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  1. Nodev's guide to game engines
  2.  
  3. Unity (Engine) https://unity3d.com/
  4. - Language: C# or Javascript
  5. - Pricing: Free if you/your company makes less than $100,000 per year, 2 premium subscription tiers available.
  6. - Very popular engine for creating both 2D and 3D games. It's great for 3D but some consider it overkill for 2D games. It has a lot of built-in tools that make development easier, but some of them are so shitty that you'll probably have to write the feature yourself. There is also an asset store where you can pay money for the shit you're too lazy to do.
  7.  
  8. Unreal Engine 4 (Engine) https://www.unrealengine.com/
  9. - Language: C++ and/or Blueprint
  10. - Pricing: 5% royalty on whatever a game makes over $3000 per quarter
  11. - A popular engine for big and small developers. Mostly used for 3D and is known for top tier 3D visuals while the 2D functionality is incredibly basic, generally considered overkill for a 2D game. Blueprints are visual scripting system so you can see your disaster code as lines and boxes instead of just words and numbers. Still essentially coding so don't think you're getting off easy. They have a marketplace like Unity's asset store.
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  13. GameMaker (Engine) https://www.yoyogames.com/gamemaker
  14. - Language: GML (Proprietary language, kinda similar to C)
  15. - Pricing: ($40)
  16. - This engine only has 2D capabilities, but it's very specialized so it doesn't take you long to have some rectangles moving around on your screen. I'm pretty sure most finished AGDG games were made in this engine. Every platform you want to export to costs extra money. Keep your eyes open for sales.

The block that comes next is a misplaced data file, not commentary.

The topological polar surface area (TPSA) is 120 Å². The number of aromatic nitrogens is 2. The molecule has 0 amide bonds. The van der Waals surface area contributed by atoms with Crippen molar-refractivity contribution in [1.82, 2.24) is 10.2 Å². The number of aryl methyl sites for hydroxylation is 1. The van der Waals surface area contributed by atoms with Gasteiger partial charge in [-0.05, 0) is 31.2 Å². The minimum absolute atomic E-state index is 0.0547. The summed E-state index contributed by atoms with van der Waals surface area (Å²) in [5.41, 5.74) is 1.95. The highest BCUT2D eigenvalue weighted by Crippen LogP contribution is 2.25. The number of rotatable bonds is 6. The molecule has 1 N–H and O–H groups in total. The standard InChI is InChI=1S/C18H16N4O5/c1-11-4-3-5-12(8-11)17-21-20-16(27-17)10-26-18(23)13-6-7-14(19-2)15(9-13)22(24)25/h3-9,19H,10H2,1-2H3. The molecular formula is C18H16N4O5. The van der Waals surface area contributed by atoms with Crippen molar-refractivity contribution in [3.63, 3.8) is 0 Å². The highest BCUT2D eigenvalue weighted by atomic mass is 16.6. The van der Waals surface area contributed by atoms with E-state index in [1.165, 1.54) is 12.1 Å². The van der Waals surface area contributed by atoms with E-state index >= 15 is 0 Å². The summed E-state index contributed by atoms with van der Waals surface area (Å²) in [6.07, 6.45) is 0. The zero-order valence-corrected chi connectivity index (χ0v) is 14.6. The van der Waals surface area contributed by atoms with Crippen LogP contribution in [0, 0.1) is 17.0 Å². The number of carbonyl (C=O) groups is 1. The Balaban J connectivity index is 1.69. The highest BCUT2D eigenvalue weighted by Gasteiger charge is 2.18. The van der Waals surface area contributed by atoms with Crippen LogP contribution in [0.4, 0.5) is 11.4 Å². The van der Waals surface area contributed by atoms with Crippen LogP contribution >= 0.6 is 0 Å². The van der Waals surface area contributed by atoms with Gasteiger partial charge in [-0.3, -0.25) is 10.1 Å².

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  18. Godot (Engine) https://godotengine.org/
  19. - Language: GDScript (Proprietary, similar to python), optional C# or C++, plus other options.
  20. - Pricing: Free (Open Source)
  21. - Possible to make 2D or 3D games. The most common complaint about this engine is it's lack of documentation. The payoff for putting up with that is full ownership of your game.
  22.  
  23. Monogame (Framework) http://www.monogame.net/
  24. - Language: C#
  25. - Pricing: Free (Open Source)
  26. - This one is a framework, so it's not for beginners. Most of the boring stuff is taken care of for you, but some things will require a lot of work. Almost entirely code with no visual feedback unless you use a tool like this (https://www.mapeditor.org/). Plenty of documentation available though which helps a lot. The payoff is full ownership of your game.
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  28. SDL (Framework) https://www.libsdl.org/
  29. - Language: Written in C but there are bindings for just about any language
  30. - Pricing: Free (Open Source)
  31. - Simple DirectMedia Layer is a cross-platform development library designed to provide low level access to audio, keyboard, mouse, joystick, and graphics hardware via OpenGL and Direct3D. Extremely portable, and a lot of compatibility with Steam for free, for example if a controller works in Steam, it works in SDL. Tons of documentation and permissive zlib license.
  32.  
  33. Others to check out:
  34. Love2D, Haxeflixel, Construct 2, SFML, LibGDX
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